Wednesday, 30 May 2012

Büchner, Georg "Woyzeck"

Büchner, Georg "Woyzeck" (German: Woyzeck) - 1879

Part of a stage play, unfinished, incomplete, published posthumously but became one of the most performed and influential plays in the German theatre repertory.

Modelled after a real life figure, Woyzeck is a man with lots of problems, a "common" man, a low grade soldier with all the disadvantages the working man had at the time. A social disaster, poverty, jealousy, murder ... this has all the elements of a great story.

He has an extremely special way of talking, not finishing sentences or putting fragments in the middle of a thought ... Büchner uses colloquial speech, Woyzeck talks the way the "common man" talks which gives the play more authenticity.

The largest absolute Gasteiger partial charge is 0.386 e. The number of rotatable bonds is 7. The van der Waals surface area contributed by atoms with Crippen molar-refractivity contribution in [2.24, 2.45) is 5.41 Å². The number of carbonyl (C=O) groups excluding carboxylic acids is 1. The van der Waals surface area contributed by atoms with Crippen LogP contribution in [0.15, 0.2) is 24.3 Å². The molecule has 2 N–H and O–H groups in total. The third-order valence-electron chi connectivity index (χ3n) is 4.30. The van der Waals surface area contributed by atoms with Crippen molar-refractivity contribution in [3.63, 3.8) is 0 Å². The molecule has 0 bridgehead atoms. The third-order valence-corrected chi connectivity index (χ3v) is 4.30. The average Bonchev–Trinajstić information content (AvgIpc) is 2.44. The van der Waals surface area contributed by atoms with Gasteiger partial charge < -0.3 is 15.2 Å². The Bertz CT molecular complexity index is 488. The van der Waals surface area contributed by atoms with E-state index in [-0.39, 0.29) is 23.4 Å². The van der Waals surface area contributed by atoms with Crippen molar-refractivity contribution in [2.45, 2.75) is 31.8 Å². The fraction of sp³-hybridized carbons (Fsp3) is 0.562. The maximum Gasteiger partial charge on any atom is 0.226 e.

The play is on the curriculum of any German schools, most students read it a year or two before graduating. Most students hate it because it is so complex but there is something about it that attracts you to the play. Büchner is considered one of the most influential writers of his period, the so-called Vormärz (pre-March).

I read this in the original German version.

From the back cover:

"Written in 1836, Woyzeck is often considered to be the first truly 'modern' play.

The story of a soldier driven mad by inhuman military discipline and acute social deprivation is told in splintered dialogue and jagged episodes which are as shocking and telling today as they were when first performed, almost a century after the author's death, in Munich 1913.

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